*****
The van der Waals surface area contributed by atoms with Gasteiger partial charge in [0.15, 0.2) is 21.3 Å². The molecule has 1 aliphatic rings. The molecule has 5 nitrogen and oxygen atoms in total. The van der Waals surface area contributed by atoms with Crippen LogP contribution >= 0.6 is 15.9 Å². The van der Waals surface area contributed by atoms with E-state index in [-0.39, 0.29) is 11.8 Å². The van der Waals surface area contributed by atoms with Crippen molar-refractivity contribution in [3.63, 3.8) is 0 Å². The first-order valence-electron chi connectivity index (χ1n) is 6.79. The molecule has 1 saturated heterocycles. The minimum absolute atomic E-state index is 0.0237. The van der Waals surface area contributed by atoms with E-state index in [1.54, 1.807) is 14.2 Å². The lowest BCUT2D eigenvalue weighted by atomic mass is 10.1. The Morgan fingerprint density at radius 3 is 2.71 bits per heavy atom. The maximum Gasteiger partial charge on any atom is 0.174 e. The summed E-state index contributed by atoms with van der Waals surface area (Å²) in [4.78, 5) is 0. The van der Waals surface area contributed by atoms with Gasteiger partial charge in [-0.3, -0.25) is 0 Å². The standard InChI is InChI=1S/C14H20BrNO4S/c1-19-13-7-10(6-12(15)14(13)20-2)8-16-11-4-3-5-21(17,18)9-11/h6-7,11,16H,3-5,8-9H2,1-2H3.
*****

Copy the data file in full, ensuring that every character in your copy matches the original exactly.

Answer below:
The van der Waals surface area contributed by atoms with Gasteiger partial charge in [0.15, 0.2) is 21.3 Å². The molecule has 1 aliphatic rings. The molecule has 5 nitrogen and oxygen atoms in total. The van der Waals surface area contributed by atoms with Crippen LogP contribution >= 0.6 is 15.9 Å². The van der Waals surface area contributed by atoms with E-state index in [-0.39, 0.29) is 11.8 Å². The van der Waals surface area contributed by atoms with Crippen molar-refractivity contribution in [3.63, 3.8) is 0 Å². The first-order valence-electron chi connectivity index (χ1n) is 6.79. The molecule has 1 saturated heterocycles. The minimum absolute atomic E-state index is 0.0237. The van der Waals surface area contributed by atoms with E-state index in [1.54, 1.807) is 14.2 Å². The lowest BCUT2D eigenvalue weighted by atomic mass is 10.1. The Morgan fingerprint density at radius 3 is 2.71 bits per heavy atom. The maximum Gasteiger partial charge on any atom is 0.174 e. The summed E-state index contributed by atoms with van der Waals surface area (Å²) in [4.78, 5) is 0. The van der Waals surface area contributed by atoms with Gasteiger partial charge in [-0.3, -0.25) is 0 Å². The standard InChI is InChI=1S/C14H20BrNO4S/c1-19-13-7-10(6-12(15)14(13)20-2)8-16-11-4-3-5-21(17,18)9-11/h6-7,11,16H,3-5,8-9H2,1-2H3.